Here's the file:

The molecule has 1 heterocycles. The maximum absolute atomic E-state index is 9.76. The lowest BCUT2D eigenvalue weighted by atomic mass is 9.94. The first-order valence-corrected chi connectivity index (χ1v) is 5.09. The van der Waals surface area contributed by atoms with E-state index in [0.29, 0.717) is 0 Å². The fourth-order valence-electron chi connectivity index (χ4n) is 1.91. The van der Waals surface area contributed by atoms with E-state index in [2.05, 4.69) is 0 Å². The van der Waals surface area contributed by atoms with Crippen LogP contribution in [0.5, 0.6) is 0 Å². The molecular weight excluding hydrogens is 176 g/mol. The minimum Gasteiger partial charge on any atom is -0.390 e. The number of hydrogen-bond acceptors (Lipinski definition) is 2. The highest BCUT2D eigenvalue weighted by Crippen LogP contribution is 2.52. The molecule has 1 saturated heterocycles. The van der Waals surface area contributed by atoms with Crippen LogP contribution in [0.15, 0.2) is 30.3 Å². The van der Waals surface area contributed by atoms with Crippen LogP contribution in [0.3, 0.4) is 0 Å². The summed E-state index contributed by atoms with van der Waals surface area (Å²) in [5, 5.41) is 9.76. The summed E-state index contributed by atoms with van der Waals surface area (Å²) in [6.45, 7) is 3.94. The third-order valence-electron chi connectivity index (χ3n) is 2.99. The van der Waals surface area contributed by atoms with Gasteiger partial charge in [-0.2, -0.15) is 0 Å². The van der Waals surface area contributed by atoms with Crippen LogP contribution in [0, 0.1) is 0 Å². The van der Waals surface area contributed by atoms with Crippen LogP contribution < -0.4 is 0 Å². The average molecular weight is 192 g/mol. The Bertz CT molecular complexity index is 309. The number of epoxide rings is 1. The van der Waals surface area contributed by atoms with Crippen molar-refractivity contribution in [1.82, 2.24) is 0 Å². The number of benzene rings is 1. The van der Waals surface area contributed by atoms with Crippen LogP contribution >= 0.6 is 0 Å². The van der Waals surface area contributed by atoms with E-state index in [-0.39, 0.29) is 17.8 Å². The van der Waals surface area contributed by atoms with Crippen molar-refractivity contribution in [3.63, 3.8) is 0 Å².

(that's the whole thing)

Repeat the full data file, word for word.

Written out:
The molecule has 1 heterocycles. The maximum absolute atomic E-state index is 9.76. The lowest BCUT2D eigenvalue weighted by atomic mass is 9.94. The first-order valence-corrected chi connectivity index (χ1v) is 5.09. The van der Waals surface area contributed by atoms with E-state index in [0.29, 0.717) is 0 Å². The fourth-order valence-electron chi connectivity index (χ4n) is 1.91. The van der Waals surface area contributed by atoms with E-state index in [2.05, 4.69) is 0 Å². The van der Waals surface area contributed by atoms with Crippen LogP contribution in [0.5, 0.6) is 0 Å². The molecular weight excluding hydrogens is 176 g/mol. The minimum Gasteiger partial charge on any atom is -0.390 e. The number of hydrogen-bond acceptors (Lipinski definition) is 2. The highest BCUT2D eigenvalue weighted by Crippen LogP contribution is 2.52. The molecule has 1 saturated heterocycles. The van der Waals surface area contributed by atoms with Crippen LogP contribution in [0.15, 0.2) is 30.3 Å². The van der Waals surface area contributed by atoms with Crippen LogP contribution in [0.3, 0.4) is 0 Å². The summed E-state index contributed by atoms with van der Waals surface area (Å²) in [5, 5.41) is 9.76. The summed E-state index contributed by atoms with van der Waals surface area (Å²) in [6.45, 7) is 3.94. The third-order valence-electron chi connectivity index (χ3n) is 2.99. The van der Waals surface area contributed by atoms with Gasteiger partial charge in [-0.2, -0.15) is 0 Å². The van der Waals surface area contributed by atoms with Crippen LogP contribution in [0, 0.1) is 0 Å². The van der Waals surface area contributed by atoms with Crippen LogP contribution < -0.4 is 0 Å². The average molecular weight is 192 g/mol. The Bertz CT molecular complexity index is 309. The number of epoxide rings is 1. The van der Waals surface area contributed by atoms with Crippen molar-refractivity contribution in [1.82, 2.24) is 0 Å². The number of benzene rings is 1. The van der Waals surface area contributed by atoms with Crippen LogP contribution >= 0.6 is 0 Å². The van der Waals surface area contributed by atoms with E-state index in [-0.39, 0.29) is 17.8 Å². The van der Waals surface area contributed by atoms with Crippen molar-refractivity contribution in [3.63, 3.8) is 0 Å².